Dev Chat Summary, May 17, 2023

The WordPress Developers Chat meeting took place on 2023-05-17 at 20:00 UTC in the core channel of Make WordPress Slack.

Key Links

Announcements

Highlighted Posts

  • Proposal: Retiring Older Default Themes: This post summarizes the current state of bundled themes in WordPress before proposes new support states for bundled themes. It also raises two potential ways to decrease the total number of themes receiving regular updates. Thanks to @desrosj and everyone who contributed to this post.
  • Command Center: Request for feedback: Check it out and give your feedback on the UXUX User experience and APIAPI An API or Application Programming Interface is a software intermediary that allows programs to interact with each other and share data in limited, clearly defined ways. for this feature.

Release Updates

The next major releasemajor release A release, identified by the first two numbers (3.6), which is the focus of a full release cycle and feature development. WordPress uses decimaling count for major release versions, so 2.8, 2.9, 3.0, and 3.1 are sequential and comparable in scope. is 6.3.

6.2.1 Minor ReleaseMinor Release A set of releases or versions having the same minor version number may be collectively referred to as .x , for example version 5.2.x to refer to versions 5.2, 5.2.1, 5.2.3, and all other versions in the 5.2 (five dot two) branch of that software. Minor Releases often make improvements to existing features and functionality. Discussion

@audrasjb provided a summary of the recent 6.2.1 release, which included security patches from 4.1.x through 6.2. One fix in particular led to an issue with utilizing shortcodes in templates. The problem was being actively discussed by the Security Editor team, who began plans for a quick follow-up patchpatch A special text file that describes changes to code, by identifying the files and lines which are added, removed, and altered. It may also be referred to as a diff. A patch can be applied to a codebase for testing. to address the issue. See this related ticketticket Created for both bug reports and feature development on the bug tracker.: #58333: WordPress 6.2.1 Shortcodes some shortcode no longer works!.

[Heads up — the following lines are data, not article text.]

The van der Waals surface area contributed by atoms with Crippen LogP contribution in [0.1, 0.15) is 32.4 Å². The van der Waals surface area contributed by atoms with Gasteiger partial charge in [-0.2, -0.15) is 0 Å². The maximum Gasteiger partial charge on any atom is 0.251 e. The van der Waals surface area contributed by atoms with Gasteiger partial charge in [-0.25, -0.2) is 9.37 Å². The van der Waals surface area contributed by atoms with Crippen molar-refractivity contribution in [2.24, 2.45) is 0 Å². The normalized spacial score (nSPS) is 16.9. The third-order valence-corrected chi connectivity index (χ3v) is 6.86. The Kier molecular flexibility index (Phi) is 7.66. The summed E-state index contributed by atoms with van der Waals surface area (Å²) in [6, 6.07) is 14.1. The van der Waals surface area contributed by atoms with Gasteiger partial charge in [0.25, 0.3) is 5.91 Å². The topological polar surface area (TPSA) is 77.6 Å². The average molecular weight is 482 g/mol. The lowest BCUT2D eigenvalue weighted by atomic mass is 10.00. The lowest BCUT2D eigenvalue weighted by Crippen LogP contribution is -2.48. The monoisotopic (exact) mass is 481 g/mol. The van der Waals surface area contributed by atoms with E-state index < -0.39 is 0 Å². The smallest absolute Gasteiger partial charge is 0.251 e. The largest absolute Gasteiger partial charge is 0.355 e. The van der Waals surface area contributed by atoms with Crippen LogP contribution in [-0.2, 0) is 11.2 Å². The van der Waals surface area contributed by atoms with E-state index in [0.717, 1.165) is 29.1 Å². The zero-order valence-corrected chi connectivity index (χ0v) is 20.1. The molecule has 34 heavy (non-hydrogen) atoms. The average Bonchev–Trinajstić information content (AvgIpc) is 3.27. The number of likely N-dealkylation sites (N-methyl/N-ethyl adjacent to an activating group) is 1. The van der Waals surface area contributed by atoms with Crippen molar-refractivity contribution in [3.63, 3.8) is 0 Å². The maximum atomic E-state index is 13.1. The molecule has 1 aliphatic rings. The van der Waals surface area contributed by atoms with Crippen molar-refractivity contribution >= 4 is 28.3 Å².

@nekojonez indicated that the issue only happens with FSE themes, confirming that their non-FSE themes were unaffected. @audrasjb agreed that it only affected template blocks [used in FSE themes]. @pbiron added that shortcodeShortcode A shortcode is a placeholder used within a WordPress post, page, or widget to insert a form or function generated by a plugin in a specific location on your site. blocks used in blockBlock Block is the abstract term used to describe units of markup that, composed together, form the content or layout of a webpage using the WordPress editor. The idea combines concepts of what in the past may have achieved with shortcodes, custom HTML, and embed discovery into a single consistent API and user experience. theme template parts remained functional.

@nekojonez also mentioned concern that the new issue may cause users and members of the WordPress community to get the impression that shortcodes would no longer be supported, and referenced a discussion in #forums that could be taken out of context in support of this misunderstanding.

@ipstenu provided a link to the discussion, and indicated that this was a breaking change that did not include a notification to users beforehand. She suggested that the release post could have been more clear as to why shortcode support in block templates was removed. @nekojonez expressed agreement about wishing for more clarity in the post.

@nekojonez noted that workarounds existed for the issue, and might be shared with clear “use as your own risk” language. @pbiron explained that one of the options was to move the shortcode block into a template part, and for the template part to replace the original shortcode block used in the template. He added a comment to the ticket explaining this. @webcommsat asked @audrasjb if the post could be updated with information about the workaround.

@azaozz asked if the workarounds “revert” the security fix, and @audrasjb confirmed that yes, they rewrite the logic and re-introduce the security issuesecurity issue A security issue is a type of bug that can affect the security of WordPress installations. Specifically, it is a report of a bug that you have found in the WordPress core code, and that you have determined can be used to gain some level of access to a site running WordPress that you should not have..